The Naked Quiche

At the old Bean Blossom in Oxford, we worked with a limited inventory and a short menu. This was no ball-and-chain for our spontaneity. One morning, with no time to make crusts, we decided on quiches for lunch. So we made naked quiches, and they were beautiful.

These are called frittatas. (My Italian friend Olli says that’s what his gay cousin calls a roofie.) Most frittatas are just fried potatoes and eggs, the most basic dish imaginable. It’s also substantial (i.e., heavy), so unless you’re a real trencherman, a little goes a long way. I always add cheese, usually that Italian blend; if you’re a purist, freshly-grated Romano or Parmesan works, but anything will do in a pinch. This recipe is best made in a 9-in. skillet.

Peel and dice two waxy potatoes; you want about two cups. You can either pan fry these in hot olive oil with a minced clove of garlic or parboil, drain, and then fry. Either way, you want potato chunks that are cooked through and a bit crusty. Beat four eggs quite well, add to oiled skillet, and when eggs begin to bubble, sprinkle in the potatoes, stirring gently. At this point, I always add sweet peppers or spinach, then the cheese. Keep fiddling about until everything is mixed well, then pop in a hot over for about ten minutes.

 

Ruby’s Roadhouse Omelette

While I worked in west Florida during the 1980s, I came to know people from all over the world. Then there was Ruby Ruth Reese, a down-home girl who grew up in what she called “the woargrass (wiregrass)” region of south Alabama.

Ruby Ruth (“Call me ‘Roo’”) had a heart of gold, but she was just as mean as she could be to all those displaced Yankees we worked with in Florida. She liked me because, as she once put it, “You’re just tryin’ to rise above your raisin’, like me.” She even claimed to have relatives in Tupelo, but I think she just said that because she knew I was homesick all the time. Hell, the only reason she knew about Tupelo was because of Elvis.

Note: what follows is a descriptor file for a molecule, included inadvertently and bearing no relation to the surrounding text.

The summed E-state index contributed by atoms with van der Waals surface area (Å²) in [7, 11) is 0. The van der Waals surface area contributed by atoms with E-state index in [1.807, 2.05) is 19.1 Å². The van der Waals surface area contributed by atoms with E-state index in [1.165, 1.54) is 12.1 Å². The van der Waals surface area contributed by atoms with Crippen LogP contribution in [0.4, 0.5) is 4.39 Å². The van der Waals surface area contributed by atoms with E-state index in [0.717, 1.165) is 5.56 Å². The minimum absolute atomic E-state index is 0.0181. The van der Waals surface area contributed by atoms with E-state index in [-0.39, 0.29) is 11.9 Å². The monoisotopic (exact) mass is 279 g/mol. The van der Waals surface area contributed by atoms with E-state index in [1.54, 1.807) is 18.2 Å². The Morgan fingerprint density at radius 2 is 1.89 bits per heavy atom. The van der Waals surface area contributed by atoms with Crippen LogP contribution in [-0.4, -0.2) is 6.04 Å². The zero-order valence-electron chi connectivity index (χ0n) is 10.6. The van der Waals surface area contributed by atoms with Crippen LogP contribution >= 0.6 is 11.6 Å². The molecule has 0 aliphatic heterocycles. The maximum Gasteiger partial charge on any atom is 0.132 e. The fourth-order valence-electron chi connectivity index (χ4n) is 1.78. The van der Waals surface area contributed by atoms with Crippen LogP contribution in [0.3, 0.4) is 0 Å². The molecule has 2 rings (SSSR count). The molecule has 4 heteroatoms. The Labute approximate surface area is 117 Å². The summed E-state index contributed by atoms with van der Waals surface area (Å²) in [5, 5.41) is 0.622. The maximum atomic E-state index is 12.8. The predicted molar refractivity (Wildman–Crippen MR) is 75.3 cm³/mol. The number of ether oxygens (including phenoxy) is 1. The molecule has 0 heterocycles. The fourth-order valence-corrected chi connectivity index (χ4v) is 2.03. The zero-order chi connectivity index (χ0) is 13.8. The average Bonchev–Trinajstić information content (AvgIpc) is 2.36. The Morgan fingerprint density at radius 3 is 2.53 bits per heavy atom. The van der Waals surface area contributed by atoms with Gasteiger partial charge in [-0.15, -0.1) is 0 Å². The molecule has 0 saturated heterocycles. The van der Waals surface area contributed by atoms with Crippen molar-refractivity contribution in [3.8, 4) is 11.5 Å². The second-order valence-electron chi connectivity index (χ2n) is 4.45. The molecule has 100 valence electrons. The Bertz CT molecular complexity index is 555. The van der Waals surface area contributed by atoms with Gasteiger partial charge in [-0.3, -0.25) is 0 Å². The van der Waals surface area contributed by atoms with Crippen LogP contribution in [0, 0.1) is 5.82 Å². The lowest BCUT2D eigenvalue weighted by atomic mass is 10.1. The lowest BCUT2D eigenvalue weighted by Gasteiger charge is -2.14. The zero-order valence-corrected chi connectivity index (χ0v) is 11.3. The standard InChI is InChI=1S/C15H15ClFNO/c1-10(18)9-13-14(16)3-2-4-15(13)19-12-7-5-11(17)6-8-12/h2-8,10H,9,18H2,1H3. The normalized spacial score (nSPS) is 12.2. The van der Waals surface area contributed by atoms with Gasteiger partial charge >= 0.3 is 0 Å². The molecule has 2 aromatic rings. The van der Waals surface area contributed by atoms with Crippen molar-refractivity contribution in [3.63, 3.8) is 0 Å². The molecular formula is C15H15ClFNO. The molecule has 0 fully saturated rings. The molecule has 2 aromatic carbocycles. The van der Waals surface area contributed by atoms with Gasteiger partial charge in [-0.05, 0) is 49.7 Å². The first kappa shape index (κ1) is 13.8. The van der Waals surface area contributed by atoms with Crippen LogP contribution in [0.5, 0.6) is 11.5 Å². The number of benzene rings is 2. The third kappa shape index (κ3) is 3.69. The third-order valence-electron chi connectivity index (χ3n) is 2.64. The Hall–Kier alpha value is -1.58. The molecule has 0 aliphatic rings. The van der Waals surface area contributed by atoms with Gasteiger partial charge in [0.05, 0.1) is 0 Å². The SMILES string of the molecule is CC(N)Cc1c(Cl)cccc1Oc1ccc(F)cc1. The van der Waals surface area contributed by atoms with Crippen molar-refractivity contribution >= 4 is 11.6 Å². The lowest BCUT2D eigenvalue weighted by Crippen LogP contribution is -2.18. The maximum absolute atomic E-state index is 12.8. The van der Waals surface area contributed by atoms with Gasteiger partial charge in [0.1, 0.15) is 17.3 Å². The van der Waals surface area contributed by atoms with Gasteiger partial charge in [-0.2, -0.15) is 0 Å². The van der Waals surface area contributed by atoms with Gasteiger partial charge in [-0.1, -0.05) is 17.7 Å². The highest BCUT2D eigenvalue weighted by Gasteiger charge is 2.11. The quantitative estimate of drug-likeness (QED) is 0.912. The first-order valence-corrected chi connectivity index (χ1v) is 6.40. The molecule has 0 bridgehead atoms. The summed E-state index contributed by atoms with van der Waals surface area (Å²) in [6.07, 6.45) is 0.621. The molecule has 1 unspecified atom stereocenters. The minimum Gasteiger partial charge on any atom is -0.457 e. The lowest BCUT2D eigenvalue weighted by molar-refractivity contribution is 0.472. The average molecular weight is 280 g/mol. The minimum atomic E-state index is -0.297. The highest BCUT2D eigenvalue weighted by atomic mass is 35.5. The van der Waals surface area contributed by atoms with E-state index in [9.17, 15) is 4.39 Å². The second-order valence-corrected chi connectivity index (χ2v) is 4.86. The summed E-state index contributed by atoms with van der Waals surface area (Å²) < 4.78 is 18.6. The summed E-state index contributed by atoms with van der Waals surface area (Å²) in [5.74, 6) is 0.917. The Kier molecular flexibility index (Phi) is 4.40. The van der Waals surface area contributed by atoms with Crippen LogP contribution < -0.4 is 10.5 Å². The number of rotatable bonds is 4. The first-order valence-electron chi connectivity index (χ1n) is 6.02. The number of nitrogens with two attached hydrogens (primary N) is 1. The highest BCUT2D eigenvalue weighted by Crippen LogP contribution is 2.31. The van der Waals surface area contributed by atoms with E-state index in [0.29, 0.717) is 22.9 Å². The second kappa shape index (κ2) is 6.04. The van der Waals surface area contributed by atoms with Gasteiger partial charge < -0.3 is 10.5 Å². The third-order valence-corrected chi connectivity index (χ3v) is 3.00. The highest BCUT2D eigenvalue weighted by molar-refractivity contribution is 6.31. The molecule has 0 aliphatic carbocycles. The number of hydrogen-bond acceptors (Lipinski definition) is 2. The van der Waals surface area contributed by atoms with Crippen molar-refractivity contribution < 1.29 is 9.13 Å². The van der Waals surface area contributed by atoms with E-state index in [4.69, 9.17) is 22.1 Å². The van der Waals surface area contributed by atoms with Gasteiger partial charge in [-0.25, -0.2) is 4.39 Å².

Roo told me she worked in a truck stop in Geneva County, Alabama during the Sixties, and if they knew you well enough, and you ordered something “to go”, you’d pay five dollars more, and they’d slip you a bottle of whiskey under the counter before you left. They also made what they called ham and egg pie that most of their customers would order to eat by themselves. Roo often made these for us to share on our lunch, which we took around two in the afternoon when we’d had a busy day. I’ve fancied it up a little bit with the cheddar cheese (she used American slices), parsley, and green onions. She’d fuss at me for that.

8 large eggs
1/2 cup cream
1/2 cup diced white onion
1/2 cup diced cooked potatoes
1/2 cup grated sharp cheddar cheese
1/2 cup diced ham
chopped parsley/green onion
salt and black pepper

Beat eggs and cream very well with salt and black pepper. Hint: add a splash of water, no more than a couple of tablespoons while beating; this helps the rise and keeps it moist. Heat an 8-in. skillet, add a half stick of butter. Once butter is sizzling, sauté onions and ham, then add half the egg mixture, shaking the pan as you do. Mix cheese and potatoes with remaining eggs. Once eggs begin to set, add the rest of the egg mixture, then pop into a very hot (450) oven until firm and lightly brown.